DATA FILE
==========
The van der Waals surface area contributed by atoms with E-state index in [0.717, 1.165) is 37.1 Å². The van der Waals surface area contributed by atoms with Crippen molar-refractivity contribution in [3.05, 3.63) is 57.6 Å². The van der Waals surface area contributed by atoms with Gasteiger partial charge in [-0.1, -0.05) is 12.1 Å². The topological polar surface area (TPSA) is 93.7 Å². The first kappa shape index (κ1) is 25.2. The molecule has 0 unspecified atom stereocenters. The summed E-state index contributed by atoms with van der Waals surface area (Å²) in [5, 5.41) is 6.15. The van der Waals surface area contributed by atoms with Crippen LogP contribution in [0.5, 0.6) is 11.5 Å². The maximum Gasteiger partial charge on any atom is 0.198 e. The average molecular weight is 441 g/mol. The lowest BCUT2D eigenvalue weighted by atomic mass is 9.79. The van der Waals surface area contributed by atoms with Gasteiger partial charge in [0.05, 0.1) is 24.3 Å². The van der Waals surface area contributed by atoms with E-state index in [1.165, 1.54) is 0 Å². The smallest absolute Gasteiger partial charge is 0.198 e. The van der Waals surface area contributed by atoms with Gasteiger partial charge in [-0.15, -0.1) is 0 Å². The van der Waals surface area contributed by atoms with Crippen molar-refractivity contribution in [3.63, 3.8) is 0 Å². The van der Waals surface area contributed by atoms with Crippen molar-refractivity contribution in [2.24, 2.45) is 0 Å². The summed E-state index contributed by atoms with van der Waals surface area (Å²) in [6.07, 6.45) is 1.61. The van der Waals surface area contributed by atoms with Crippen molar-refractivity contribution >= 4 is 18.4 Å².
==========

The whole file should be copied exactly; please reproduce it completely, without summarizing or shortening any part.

The van der Waals surface area contributed by atoms with E-state index in [0.717, 1.165) is 37.1 Å². The van der Waals surface area contributed by atoms with Crippen molar-refractivity contribution in [3.05, 3.63) is 57.6 Å². The van der Waals surface area contributed by atoms with Gasteiger partial charge in [-0.1, -0.05) is 12.1 Å². The topological polar surface area (TPSA) is 93.7 Å². The first kappa shape index (κ1) is 25.2. The molecule has 0 unspecified atom stereocenters. The summed E-state index contributed by atoms with van der Waals surface area (Å²) in [5, 5.41) is 6.15. The van der Waals surface area contributed by atoms with Crippen LogP contribution in [0.5, 0.6) is 11.5 Å². The maximum Gasteiger partial charge on any atom is 0.198 e. The average molecular weight is 441 g/mol. The lowest BCUT2D eigenvalue weighted by atomic mass is 9.79. The van der Waals surface area contributed by atoms with Gasteiger partial charge in [0.05, 0.1) is 24.3 Å². The van der Waals surface area contributed by atoms with E-state index in [1.165, 1.54) is 0 Å². The smallest absolute Gasteiger partial charge is 0.198 e. The van der Waals surface area contributed by atoms with Gasteiger partial charge in [-0.15, -0.1) is 0 Å². The van der Waals surface area contributed by atoms with Crippen molar-refractivity contribution in [3.63, 3.8) is 0 Å². The van der Waals surface area contributed by atoms with Crippen molar-refractivity contribution in [2.24, 2.45) is 0 Å². The summed E-state index contributed by atoms with van der Waals surface area (Å²) in [6.07, 6.45) is 1.61. The van der Waals surface area contributed by atoms with Crippen molar-refractivity contribution >= 4 is 18.4 Å².